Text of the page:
Eighteenth Sunday in Ordinary Time (José Antonio Pagola)

Ross Reyes DizonHomilies and reflections, Year BLeave a Comment

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The heart of Christianity

The people need Jesus, and they look for him. There is something in him that attracts them, but they still do not know exactly why they seek him or for what. According to the evangelist, many do so because the day before he had given them bread to satisfy their hunger.

Jesus starts to talk with them. There are things that are better made clear from the start. Physical bread is very important. He himself has taught them to ask God for the daily bread for all. But humans need something more. Jesus wants to offer them a food that can forever satisfy their hunger for life.

The people sense that Jesus is opening up a new horizon for them, but they do not know what to do, or where to begin. The Gospel writer sums up their questions with these words: What can we do to accomplish the works of God? They have within them a sincere desire to ascertain. They want to work at what God wants, but being used to thinking about all this from the perspective of the Law, they ask Jesus what new works, practices and observances they need to keep in mind.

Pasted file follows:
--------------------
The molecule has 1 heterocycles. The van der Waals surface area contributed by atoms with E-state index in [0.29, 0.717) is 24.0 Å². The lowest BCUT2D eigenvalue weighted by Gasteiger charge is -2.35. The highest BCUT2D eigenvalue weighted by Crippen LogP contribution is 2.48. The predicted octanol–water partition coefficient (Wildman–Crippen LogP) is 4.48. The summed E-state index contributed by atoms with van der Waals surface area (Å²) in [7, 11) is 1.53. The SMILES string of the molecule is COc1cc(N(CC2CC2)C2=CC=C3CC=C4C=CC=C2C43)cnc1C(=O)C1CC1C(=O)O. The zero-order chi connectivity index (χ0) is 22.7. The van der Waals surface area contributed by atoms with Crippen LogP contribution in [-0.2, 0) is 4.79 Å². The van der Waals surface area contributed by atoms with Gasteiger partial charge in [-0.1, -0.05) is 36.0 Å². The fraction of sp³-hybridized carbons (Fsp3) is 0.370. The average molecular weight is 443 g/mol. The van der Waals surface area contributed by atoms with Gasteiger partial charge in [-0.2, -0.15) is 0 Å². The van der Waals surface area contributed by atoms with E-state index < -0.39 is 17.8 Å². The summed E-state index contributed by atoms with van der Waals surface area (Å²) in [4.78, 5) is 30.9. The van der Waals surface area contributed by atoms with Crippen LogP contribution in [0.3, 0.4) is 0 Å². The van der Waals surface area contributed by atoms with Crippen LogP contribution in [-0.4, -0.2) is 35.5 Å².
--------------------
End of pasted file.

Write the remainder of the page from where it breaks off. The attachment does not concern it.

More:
Jesus’ answer touches the heart of Christianity: This is the work [in singular] of God, that you believe in the one he sent. God only wants them to believe in Jesus Christ, for he is the great gift that God has sent to the world. This is a new demand. It is in this that they have to work. Everything else is secondary.

After twenty centuries of Christianity, do we not need to rediscover that the Church’s whole strength and originality lie in believing in Jesus Christ and following him? Do we not need to pass from the attitude of the followers of a religion of “beliefs” and “practices” to living as Jesus’ disciples?

Christian faith does not consist primordially in continuing to comply correctly with a code of new practices and observances that are superior to those of the Old Testament. No. Christian identity lies in learning to live a way of life that is born of a living and trusting relationship with Jesus the Christ. We keep becoming Christians to the extent that we learn to think, feel, love, work, suffer and live as Jesus does.

Being Christian today demands such an experience of Jesus and identification with his project as was not required of anyone, until a few years ago, to be a good religious practitioner. In order to survive in the midst of our secular society, Christian communities need more than ever to make sure they have vital adherence to and contact with Jesus the Christ.

August 2, 2015
18 Ordinary Time (B)
John 6, 24-35

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